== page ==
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Do modern SSD-based MacBook Pro's have an accelerometer / gyroscope / sudden motion sensor?

On my old 2007 MacBook Pro I used to see the Chrome logo shift and tilt on this HTML5 Rocks page, and I'd experimented myself hooking into the deviceorientation event.

However, neither of these demos work on a 2012 SSD-based MacBook Pro. Additionally pmset -g doesn't list sms (Sudden Motion Sensor):

silent:~ searle$ pmset -g
Active Profiles:
Battery Power       -1*
AC Power        -1
Currently in use:
 standbydelay         4200
 standby              1
 halfdim              1
 hibernatefile        /var/vm/sleepimage
 darkwakes            0
 gpuswitch            2
 disksleep            10
 sleep                0
 autopoweroffdelay    14400
 hibernatemode        3
 autopoweroff         1
 ttyskeepawake        1
 displaysleep         0
 acwake               0
 lidwake              1

This apple suport page for Sudden Motion Sensor claims all Intel-based Macs have a sudden motion sensor.

So the question is: does my mac have a sudden motion sensor / accelerometer / gyroscope? If so, why can't I see it in pmset -g output, and how can I make use of it?


Re-reading Apple's support page, I now see this:

Note: Computers with Solid State Drives (SSD) or Flash Storage do not use SMS as the drives have no moving parts.

The question still remains - even if it doesn't use an SMS, does the laptop have an accelerometer / gyroscope?

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Have you checked in System Information? I've got a MacBookPro8,2 which shows Sudden Motion Sensor: State: Enabled under Hardware. – fgb Apr 21 '13 at 7:50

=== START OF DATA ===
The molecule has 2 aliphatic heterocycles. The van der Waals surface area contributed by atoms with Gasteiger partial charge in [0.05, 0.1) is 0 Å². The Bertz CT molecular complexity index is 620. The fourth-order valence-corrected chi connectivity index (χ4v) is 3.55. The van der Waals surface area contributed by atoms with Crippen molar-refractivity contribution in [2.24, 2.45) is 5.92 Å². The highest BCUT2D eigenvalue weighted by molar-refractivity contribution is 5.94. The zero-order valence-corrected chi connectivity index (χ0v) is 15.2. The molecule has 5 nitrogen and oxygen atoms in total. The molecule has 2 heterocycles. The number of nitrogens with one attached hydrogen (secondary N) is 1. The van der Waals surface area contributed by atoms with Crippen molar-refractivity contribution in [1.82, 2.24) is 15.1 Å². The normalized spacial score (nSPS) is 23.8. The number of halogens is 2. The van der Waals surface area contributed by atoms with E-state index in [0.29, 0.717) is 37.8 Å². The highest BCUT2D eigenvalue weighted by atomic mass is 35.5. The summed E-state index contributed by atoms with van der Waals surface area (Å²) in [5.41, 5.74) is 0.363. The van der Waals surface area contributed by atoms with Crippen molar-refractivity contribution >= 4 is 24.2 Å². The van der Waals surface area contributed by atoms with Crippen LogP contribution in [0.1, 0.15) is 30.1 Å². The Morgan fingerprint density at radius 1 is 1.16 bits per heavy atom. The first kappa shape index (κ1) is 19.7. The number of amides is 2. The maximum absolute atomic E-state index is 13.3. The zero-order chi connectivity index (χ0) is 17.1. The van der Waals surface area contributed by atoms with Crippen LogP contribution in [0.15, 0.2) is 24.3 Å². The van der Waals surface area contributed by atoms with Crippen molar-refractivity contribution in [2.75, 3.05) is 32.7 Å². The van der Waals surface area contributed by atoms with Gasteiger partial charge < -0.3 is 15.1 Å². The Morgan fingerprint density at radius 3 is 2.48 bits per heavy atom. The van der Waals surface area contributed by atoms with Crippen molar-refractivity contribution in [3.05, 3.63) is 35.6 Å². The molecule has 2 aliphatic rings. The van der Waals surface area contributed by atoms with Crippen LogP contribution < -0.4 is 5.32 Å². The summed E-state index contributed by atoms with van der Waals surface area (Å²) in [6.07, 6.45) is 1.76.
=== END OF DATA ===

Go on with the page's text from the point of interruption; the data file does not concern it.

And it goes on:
Yes, I'e checked. I can't see anything like Sudden Motion Sensor or Accelerometer. Screenshot of MBPr Hardware – searlea Apr 21 '13 at 17:58

The sudden motion sensor is a triaxial accelerometer that Apple includes when computers are equipped with mechanical hard drives. There are a few comments at the Apple Support Communities [1, 2, 3] that suggest that the sensor is not present in newer laptops that only come with an SSD option, but is still present when there's an HDD option. Apple doesn't seem to list sms in their Tech Specs, but you might want to check the relevant specifications by entering your serial number.

Keep in mind that this sensor should cost around $1 in bulk (estimated from other Kionix accelerometers on Mouser) and, in their new breed of computers with no serviceable parts that come with an SSD, it would only make sense for them to get rid of it.

share|improve this answer
Agree it would make sense to get rid of it if there were no other use. However, it would be convenient to include one to help development of tilt-based games / sites / apps. – searlea Apr 22 '13 at 22:07
That's true, although I'd guess their response to that would be to direct you to the iPad/iPhone platforms. Can't they be used as a USB peripheral during development? – fgb Apr 24 '13 at 2:31

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